Zimmerman told police Trayvon Martin decked him
Monday , March 26, 2012 - 1:41 PM
SANFORD, Fla. -- With a single punch, Trayvon Martin decked the neighborhood watch volunteer who eventually shot to death the unarmed 17-year-old, then Trayvon climbed on top of George Zimmerman and slammed his head into the sidewalk several times, leaving him bloody and battered, authorities have revealed to The Orlando Sentinel.
That is the account Zimmerman gave police, and much of it has been corroborated by witnesses, authorities say.
Zimmerman has not spoken publicly about what happened, but that night, Feb. 26, and in later meetings he described and re-enacted for police what he says happened.
In his version of events, he had turned around and was walking back to his SUV when Trayvon approached him from behind, the two exchanged words then Trayvon punched him in the nose, sending him to the ground, and began beating him.
Zimmerman told police he shot the teenager in self-defense.
Civil rights leaders and thousands of others have demanded Zimmerman's arrest, calling Trayvon a victim of racial profiling and Zimmerman a vigilante.
Trayvon was an unarmed black teenager who had committed no crime, they say, who was gunned down while walking back from a 7-Eleven with nothing more sinister than a package of Skittles and can of Arizona iced tea.
Supporters have held rallies in Sanford, Miami, New York and Tallahassee, calling the case a tragic miscarriage of injustice.
The Rev. Al Sharpton headlined a rally in Sanford Thursday that drew an estimated 8,000 people. The Rev. Jesse Jackson Sunday spoke at an Eatonville, Fla., church, where he called Trayvon a martyr.
Zimmerman has gone into hiding. A fringe group, the New Black Panthers, have offered a $10,000 reward for his capture.
Police have been reluctant to provided details about all their evidence, but this is what they've disclosed to the Sentinel:
Zimmerman was on his way to the grocery store when he spotted Trayvon walking through his gated community.
Trayvon was visiting his father's fiancee, who lived there. He had been suspended from school in Miami after being found with an empty marijuana baggie. Miami schools have a zero-tolerance policy for drug possession.
Zimmerman called police and reported a suspicious person, describing Trayvon as black, acting strangely and perhaps on drugs.
Zimmerman got out of his SUV to follow Trayvon on foot. When a dispatch employee asked Zimmerman if he was following the 17-year-old, Zimmerman said yes. The dispatcher told Zimmerman he did not need to do that.
There is about a one-minute gap during which police say they're not sure what happened.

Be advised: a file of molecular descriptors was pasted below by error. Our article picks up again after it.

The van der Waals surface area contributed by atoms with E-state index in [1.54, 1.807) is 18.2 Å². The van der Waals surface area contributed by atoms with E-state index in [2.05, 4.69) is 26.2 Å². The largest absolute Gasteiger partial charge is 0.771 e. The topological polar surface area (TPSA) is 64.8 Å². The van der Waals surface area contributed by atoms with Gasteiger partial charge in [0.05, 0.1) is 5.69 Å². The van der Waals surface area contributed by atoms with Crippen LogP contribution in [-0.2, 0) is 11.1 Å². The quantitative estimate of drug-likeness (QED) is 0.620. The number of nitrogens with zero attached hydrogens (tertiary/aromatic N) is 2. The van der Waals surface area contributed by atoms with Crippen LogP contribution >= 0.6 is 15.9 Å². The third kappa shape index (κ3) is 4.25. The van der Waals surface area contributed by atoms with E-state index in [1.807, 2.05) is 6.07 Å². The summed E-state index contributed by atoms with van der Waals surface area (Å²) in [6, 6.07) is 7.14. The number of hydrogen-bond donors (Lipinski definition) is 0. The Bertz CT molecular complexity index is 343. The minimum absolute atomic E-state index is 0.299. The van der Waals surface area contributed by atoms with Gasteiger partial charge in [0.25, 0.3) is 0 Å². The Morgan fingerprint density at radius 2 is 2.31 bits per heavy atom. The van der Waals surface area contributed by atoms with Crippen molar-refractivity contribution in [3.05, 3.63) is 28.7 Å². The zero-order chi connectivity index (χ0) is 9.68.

Zimmerman told them he lost sight of Trayvon and was walking back to his SUV when Trayvon approached him from the left rear, and they exchanged words.
Trayvon asked Zimmerman if he had a problem. Zimmerman said no and reached for his cell phone, he told police.
Trayvon then said, "Well, you do now" or something similar and punched Zimmerman in the nose.
Zimmerman fell to the ground and Trayvon got on top of him and began slamming his head into the sidewalk, he told police.
Zimmerman began yelling for help.
Several witnesses heard those cries, and there has been a dispute about from whom they came: Zimmerman or Trayvon.
Lawyers for Trayvon's family say it was Trayvon, but police say their evidence indicates it was Zimmerman.
One witness, who has since talked to local television news reporters, told police he saw Zimmerman on the ground with Trayvon on top, pounding him and was unequivocal that it was Zimmerman who was crying for help.
Zimmerman then shot Trayvon once in the chest from very close range, according to authorities.
When police arrived less than two minutes later, Zimmerman was bleeding from the nose, had a swollen lip and had bloody lacerations to the back of his head.
Paramedics gave him first aid, but he said no to going to the hospital. He got medical care the next day.
The Department of Justice last week opened a civil rights investigation into what happened, and Florida Gov. Rick Scott appointed a special prosecutor.
It's not clear whether the special prosecutor, Angela Corey, the state attorney for Duval, Clay and Nassau counties, will have Zimmerman arrested, announce that there's not enough evidence to file a manslaughter charge or present evidence to a grand jury.
(c)2012 The Orlando Sentinel (Orlando, Fla.)
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